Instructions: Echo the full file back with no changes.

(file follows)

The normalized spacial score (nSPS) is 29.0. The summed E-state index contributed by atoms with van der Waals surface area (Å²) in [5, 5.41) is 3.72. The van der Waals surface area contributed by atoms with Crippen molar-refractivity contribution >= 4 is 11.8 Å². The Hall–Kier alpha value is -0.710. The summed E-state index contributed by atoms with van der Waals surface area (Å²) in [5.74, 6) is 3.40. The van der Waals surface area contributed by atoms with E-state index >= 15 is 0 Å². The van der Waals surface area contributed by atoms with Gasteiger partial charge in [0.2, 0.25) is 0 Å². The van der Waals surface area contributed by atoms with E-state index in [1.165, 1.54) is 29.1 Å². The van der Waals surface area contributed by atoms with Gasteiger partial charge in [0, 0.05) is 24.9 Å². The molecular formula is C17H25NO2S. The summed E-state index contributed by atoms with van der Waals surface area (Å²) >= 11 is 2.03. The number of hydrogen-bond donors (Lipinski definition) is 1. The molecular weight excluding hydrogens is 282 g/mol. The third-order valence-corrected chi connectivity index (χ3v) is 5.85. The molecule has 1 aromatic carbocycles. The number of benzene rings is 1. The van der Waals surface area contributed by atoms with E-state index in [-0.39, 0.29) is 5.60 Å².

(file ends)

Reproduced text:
The normalized spacial score (nSPS) is 29.0. The summed E-state index contributed by atoms with van der Waals surface area (Å²) in [5, 5.41) is 3.72. The van der Waals surface area contributed by atoms with Crippen molar-refractivity contribution >= 4 is 11.8 Å². The Hall–Kier alpha value is -0.710. The summed E-state index contributed by atoms with van der Waals surface area (Å²) in [5.74, 6) is 3.40. The van der Waals surface area contributed by atoms with E-state index >= 15 is 0 Å². The van der Waals surface area contributed by atoms with Gasteiger partial charge in [0.2, 0.25) is 0 Å². The van der Waals surface area contributed by atoms with E-state index in [1.165, 1.54) is 29.1 Å². The van der Waals surface area contributed by atoms with Gasteiger partial charge in [0, 0.05) is 24.9 Å². The molecular formula is C17H25NO2S. The summed E-state index contributed by atoms with van der Waals surface area (Å²) >= 11 is 2.03. The number of hydrogen-bond donors (Lipinski definition) is 1. The molecular weight excluding hydrogens is 282 g/mol. The third-order valence-corrected chi connectivity index (χ3v) is 5.85. The molecule has 1 aromatic carbocycles. The number of benzene rings is 1. The van der Waals surface area contributed by atoms with E-state index in [-0.39, 0.29) is 5.60 Å².